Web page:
Last night at the San Francisco Opera I attended the premiere of Tobias Picker's new opera Dolores Claiborne, which is based on a novel by Stephen King, which I have not read. According to Picker, King sold him the rights for $1, more a critique of opera than of Picker.
The genre I would choose for this opera is verismo, the realistic portrayal of the lower classes. It doesn't get lower than Dolores (Patricia Racette) who is a maid for Vera Donovan (Elizabeth Futral shown below). Dolores hates Vera.
The cozy picture of her family group seen below (daughter Selena, Susannah Biller, husband Joe, Wayne Tigges, and Dolores) would give you no perspective at all of her actual family life. In this scene Dolores has brought home viewers for an up-coming eclipse, so they can all view it without harming their eyes. Very domestic, don't you think?
In reality Joe is molesting Selena. Dolores hates Joe.
The plot summary in the program might lead one to expect confusion, but the constant flashbacks were all handled with intelligent smoothness. At the apron of the stage we are in the police station where Dolores has been brought for questioning after the death of her mistress. The flashbacks appear at the back, and some of them are absolutely beautiful.
In one extended scene Dolores and Selena are riding together on the Little Tall Island ferry while boats and islands go by in the background. It is here that Selena tells her mother that her father is molesting her. Dolores says "No" but knows the answer is "Yes." This is graphically dramatized in the final scene of the act.
In the second act is the eclipse when Dolores tricks her husband into falling into a well in the dark. When he appears to be climbing out, she whacks him with a rock.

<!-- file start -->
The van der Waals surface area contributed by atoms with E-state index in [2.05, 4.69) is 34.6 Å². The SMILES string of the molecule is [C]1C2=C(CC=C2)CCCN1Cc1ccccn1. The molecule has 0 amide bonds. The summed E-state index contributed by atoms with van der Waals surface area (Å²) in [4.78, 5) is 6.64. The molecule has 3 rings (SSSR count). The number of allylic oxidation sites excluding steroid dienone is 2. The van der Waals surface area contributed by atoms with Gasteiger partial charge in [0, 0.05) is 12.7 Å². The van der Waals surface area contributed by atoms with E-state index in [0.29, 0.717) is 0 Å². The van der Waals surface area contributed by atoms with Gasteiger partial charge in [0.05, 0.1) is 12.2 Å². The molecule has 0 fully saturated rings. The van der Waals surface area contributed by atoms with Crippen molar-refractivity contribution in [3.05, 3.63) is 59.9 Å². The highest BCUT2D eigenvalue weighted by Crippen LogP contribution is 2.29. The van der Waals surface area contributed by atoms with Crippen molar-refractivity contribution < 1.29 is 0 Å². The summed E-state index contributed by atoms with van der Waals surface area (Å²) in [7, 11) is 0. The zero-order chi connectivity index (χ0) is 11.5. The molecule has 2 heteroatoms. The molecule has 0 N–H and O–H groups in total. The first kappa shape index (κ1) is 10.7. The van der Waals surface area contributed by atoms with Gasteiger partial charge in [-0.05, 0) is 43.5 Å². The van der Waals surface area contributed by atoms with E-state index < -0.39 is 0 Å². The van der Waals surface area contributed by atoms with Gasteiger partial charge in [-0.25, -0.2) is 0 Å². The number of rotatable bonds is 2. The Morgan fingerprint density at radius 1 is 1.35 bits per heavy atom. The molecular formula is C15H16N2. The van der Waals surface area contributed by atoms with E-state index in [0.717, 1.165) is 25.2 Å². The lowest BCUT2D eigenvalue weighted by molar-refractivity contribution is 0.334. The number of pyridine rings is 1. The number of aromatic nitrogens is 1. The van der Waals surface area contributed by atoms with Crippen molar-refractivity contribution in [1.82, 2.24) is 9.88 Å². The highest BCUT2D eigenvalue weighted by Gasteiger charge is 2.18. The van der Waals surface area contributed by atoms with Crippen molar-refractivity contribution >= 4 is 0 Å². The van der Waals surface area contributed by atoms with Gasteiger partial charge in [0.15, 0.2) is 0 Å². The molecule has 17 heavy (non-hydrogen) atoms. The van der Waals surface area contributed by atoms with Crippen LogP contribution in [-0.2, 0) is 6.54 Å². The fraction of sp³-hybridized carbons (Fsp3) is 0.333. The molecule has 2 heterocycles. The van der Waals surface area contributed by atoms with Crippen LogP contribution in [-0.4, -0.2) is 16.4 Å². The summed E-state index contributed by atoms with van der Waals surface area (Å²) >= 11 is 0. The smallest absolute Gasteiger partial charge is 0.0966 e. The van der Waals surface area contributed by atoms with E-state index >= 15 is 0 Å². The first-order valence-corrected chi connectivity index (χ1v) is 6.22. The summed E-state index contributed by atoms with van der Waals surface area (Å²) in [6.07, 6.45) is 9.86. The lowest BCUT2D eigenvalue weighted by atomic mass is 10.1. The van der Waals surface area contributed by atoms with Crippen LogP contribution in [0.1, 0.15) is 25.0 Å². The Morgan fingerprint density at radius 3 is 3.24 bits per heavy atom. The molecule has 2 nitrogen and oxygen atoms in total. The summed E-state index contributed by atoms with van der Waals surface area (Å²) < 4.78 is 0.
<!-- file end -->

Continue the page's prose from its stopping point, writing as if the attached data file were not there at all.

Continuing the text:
Susannah Biller as Selena appears as this character both as a child and as a grown woman. In her guise as a child she sings a lovely solo to the stars that are visible during the eclipse. This is the best solo. The picture below from Opera News is Selena as an adult, perhaps remembering the eclipse she experienced as a child.
At the end of the opera Selena appears as a lawyer for her mother who is accused of pushing her employer down the stairs. Dolores and Vera sing together the famous line from this story, "Sometimes being a bitch is all a woman has to hold on to." Vera falls down the stairs--done very convincingly by Elizabeth Futral, a wonderful actress--and dies all on her own. I'm not sure Selena believes this.
It's a sad, depressing story that you completely get swept into. Nothing musical sticks in your head. My opinions are going to go here. The score in an opera isn't background music--it's music. If you don't know the difference, I can't help you. If you need to have it explained to you by Patricia Racette that a singer's voice has something called a "passagio," you are not ready to write an opera.
The singing actors were all incredible. No one shook the prompter's hand, a good sign when the leading lady, Patricia Racette, stepped in almost 3 weeks ago. She always seemed secure in her part, but her Dolores is an unhappy but not an evil woman. At the end you feel you would have done the same.
Futral and Tigges are very fine indeed, just the right amount of arrogant and cruel. Vera gives all her money to Dolores who doesn't want it, making Selena even more angry.
I would not wish to offend Patricia Recette, but the star of this show was Susannah Biller as Selena. Her characterization of Selena as a child was complete, and absolutely did not prepare us for Selena as a 40 year old lawyer in high heels and her lawyer power suit. She was stunning.